In late July 2013 we made the decision that a boat to be cruised around the world doesn’t really have to be based in the EU tax territory. So we were searching for a place outside of the EU.
Some searches and some very valuable advice pointed us towards Saidia in Morocco.
So we made some calls and travelled from our point of purchase directly to Saidia to put her into „hybernation“.
A word in advance: Saidia is one of the King’s prime projects to get more quality tourism up and running in his country. So its in the government’s focus.
Here are some of our experiences:
Staff: Pascal, the habour master, and his staff are extremely helpful. Preparation was smooth, they helped with mooring and will keep an eye on your boat while in port.
Customs, Police, Immigration:
Usually you will be greeted by these three. I was a little surprised, since they do not really look the way we would expect officials. There was a brief survey of the boat (two or three cupboards opened, a short tour through the hulls). The typical questions were asked: Any weapons, drugs, hidden passengers. All quick, courteous and very professional.
Customs was very, very helpful in getting all the paperwork for the hybernation done. Have in mind, that this country is not part of the EU. But the hybernation offer seems to be wanted and well established, so everything went well. The customs officer offered his cell number in case there would be questions when we would be leaving the country. In fact, there were questions. The guy at the airport (again, very courteous) called „our man in Saidia“. A few sentences, everything was fine. Oh, by the way: All without any bribes or unpleasentries involved. Simply professional and very keen on solving our problems.
The port itself:
The port was planned pre-finance and EU-crisis. For the moment I would guess, that the inner habour is only 60% full. There is an outer basin for larger vessels. Not even pontons have been installed there.
Security is based on „private sherrifs“ on patrol and guards at every ponton. They were quite strict and keen when on post. The place had a lot of those guards. But as such systems go, sometimes someone may be off post and a bad guy may slip through the net. There are no gates etc at the piers (which I would have preferred). In any case, it felt safe enough to leave our boat there…
There are two marine yards, one run by a Spanish guy from Melilla, one by some local guys. They can do all the standard repairs. Isidro, the Spanish guy is certified for Volvo Penta service (and knows Yanmar etc.). They are able to do all the paint and hull works including anti fouling etc.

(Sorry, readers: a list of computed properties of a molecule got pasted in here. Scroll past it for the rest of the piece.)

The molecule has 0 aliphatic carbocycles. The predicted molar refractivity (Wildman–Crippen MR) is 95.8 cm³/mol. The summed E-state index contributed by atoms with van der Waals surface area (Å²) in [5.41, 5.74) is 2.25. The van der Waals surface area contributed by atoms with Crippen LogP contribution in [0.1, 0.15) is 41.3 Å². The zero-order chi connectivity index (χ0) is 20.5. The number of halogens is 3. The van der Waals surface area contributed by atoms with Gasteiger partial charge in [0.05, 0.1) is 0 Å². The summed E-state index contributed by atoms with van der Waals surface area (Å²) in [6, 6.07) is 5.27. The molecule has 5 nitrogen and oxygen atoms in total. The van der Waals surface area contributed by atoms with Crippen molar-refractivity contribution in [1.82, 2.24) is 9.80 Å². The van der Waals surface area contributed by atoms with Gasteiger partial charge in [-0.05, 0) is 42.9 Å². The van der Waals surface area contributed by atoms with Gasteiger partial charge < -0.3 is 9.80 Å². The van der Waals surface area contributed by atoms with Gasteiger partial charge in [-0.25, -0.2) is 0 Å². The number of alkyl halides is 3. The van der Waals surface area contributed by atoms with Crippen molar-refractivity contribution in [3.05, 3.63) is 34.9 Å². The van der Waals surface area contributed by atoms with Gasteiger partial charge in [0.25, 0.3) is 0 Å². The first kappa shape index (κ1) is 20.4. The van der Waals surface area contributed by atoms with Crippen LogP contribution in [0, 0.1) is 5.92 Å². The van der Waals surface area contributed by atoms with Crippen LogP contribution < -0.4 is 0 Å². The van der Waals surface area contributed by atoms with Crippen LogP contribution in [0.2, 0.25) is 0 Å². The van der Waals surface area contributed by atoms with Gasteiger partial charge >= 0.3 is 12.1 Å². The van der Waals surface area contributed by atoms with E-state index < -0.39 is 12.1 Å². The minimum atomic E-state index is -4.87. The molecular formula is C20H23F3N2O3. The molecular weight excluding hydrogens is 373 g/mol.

There are two yacht service companies, one is Isidro. They will check and clean your boat regularly. Compared to EU the price is very affordable. These guys speak Spanish and Arabic, only. Maybe the locals speak a good french, I didn’t check on that. English is not always the weapon of choice.
When we visited in July, they had three shops offereing yacht supplies. One was closed all the time, the others were not a really great source of goods. I guess, there are just too few boats there. Well, you will get some zinc anodes, some paint, some tubes, some snorkeling fins etc. but it seams probable that they won’t have just what you need, when you need it.
The commercial development around the habour is a little strange. It is very recent and very much planned. There are lots of restaurants, but they are aiming mainly on a „returning expat“ crew (meaning Moroccans living in Europe and spending their holidays here). So you do find all kinds of North African interpetations of European foods (Irish, German, Italian, Dutch etc.), but not a really great Moroccan restaurant. So there is Pizza, fried stuff but the local food is hard to find. Someone advised, that you need to go to the town of Saidia (approximately 4 km from the marina).
So don’t expect the „real thing“ (which may be good for the ones, that like this extra bit of comfort).
On weekends, there was quite a party in the marina around the boats. Security was tight, so there wasn’t a reason to worry, but it was happy and loud and colorful. If you like it very quiet, you may be disappointed.
Everything is a little less shiny as in Europe, here and there you might find a broken floor tile etc. but it is basically very good. Do not forget some risks that may arise from eating non pealed, non cooked, non washed food (I am referring to a little viral souvenir I brought home… . But that was stupidity on my side).
There is a small first aid station.
There are also showers and toilets for the boat residents. These facilities are a just a little neglected and don’t show the higher standards you may be used to in Europe. Not the horrible experience as in some of the darker parts of Tanger, but not the Waldorf Astoria, either. A little renovation and a cleaning crew checking them maybe four times a day would be a plus. But again, no horrors ;-).
Shops also aim at tourists. But I found one bank with an ATM willing to give me some dirhams and there seems to be a supermarket. We didn’t check it, since we left quickly after parking the boat.
By the way: There is a 14 km beach just outside the habour. It streches from Saidia to Ras al Ma (Cap de l’eau) in the west. The beach is truely excellent! The crew is (as most of them are expats), quite relaxed. So don’t expect to many beach burkhas etc. But also expect to be noticed when wearing a Bikini. Men are men, I guess. Some a little more.
To sum it up: For now, I can strongly recommend Saidia Marina. Very nice staff all around, reasonably safe and offering most of the stuff you need for a stay. And it is very cheap, compared to Marinas in the Baleares etc. So far, very much a go.
I will be visiting in February and report, if anything has changed for the better or worst.